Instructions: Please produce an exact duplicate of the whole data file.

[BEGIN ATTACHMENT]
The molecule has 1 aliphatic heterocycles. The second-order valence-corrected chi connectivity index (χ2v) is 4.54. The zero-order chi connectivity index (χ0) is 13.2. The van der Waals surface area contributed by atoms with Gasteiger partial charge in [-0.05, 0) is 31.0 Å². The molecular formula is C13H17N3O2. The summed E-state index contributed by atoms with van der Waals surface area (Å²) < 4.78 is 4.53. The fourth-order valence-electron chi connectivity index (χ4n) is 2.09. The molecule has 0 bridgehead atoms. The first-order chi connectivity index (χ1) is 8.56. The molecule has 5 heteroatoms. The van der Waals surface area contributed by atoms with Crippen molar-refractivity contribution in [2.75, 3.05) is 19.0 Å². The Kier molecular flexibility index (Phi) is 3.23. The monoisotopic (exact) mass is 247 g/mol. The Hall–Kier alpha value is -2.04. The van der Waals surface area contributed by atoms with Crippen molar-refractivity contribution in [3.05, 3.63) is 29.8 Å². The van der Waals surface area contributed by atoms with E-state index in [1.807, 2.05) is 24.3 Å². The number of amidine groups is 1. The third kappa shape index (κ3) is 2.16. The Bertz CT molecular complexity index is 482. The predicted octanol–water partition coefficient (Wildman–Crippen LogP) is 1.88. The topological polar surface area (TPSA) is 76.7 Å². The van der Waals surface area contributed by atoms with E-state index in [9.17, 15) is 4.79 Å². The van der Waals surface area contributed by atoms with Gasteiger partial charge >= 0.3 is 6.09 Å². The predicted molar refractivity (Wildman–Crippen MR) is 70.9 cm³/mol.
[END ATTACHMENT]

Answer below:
The molecule has 1 aliphatic heterocycles. The second-order valence-corrected chi connectivity index (χ2v) is 4.54. The zero-order chi connectivity index (χ0) is 13.2. The van der Waals surface area contributed by atoms with Gasteiger partial charge in [-0.05, 0) is 31.0 Å². The molecular formula is C13H17N3O2. The summed E-state index contributed by atoms with van der Waals surface area (Å²) < 4.78 is 4.53. The fourth-order valence-electron chi connectivity index (χ4n) is 2.09. The molecule has 0 bridgehead atoms. The first-order chi connectivity index (χ1) is 8.56. The molecule has 5 heteroatoms. The van der Waals surface area contributed by atoms with Crippen molar-refractivity contribution in [2.75, 3.05) is 19.0 Å². The Kier molecular flexibility index (Phi) is 3.23. The monoisotopic (exact) mass is 247 g/mol. The Hall–Kier alpha value is -2.04. The van der Waals surface area contributed by atoms with Crippen molar-refractivity contribution in [3.05, 3.63) is 29.8 Å². The van der Waals surface area contributed by atoms with E-state index in [1.807, 2.05) is 24.3 Å². The number of amidine groups is 1. The third kappa shape index (κ3) is 2.16. The Bertz CT molecular complexity index is 482. The predicted octanol–water partition coefficient (Wildman–Crippen LogP) is 1.88. The topological polar surface area (TPSA) is 76.7 Å². The van der Waals surface area contributed by atoms with E-state index in [9.17, 15) is 4.79 Å². The van der Waals surface area contributed by atoms with Gasteiger partial charge >= 0.3 is 6.09 Å². The predicted molar refractivity (Wildman–Crippen MR) is 70.9 cm³/mol.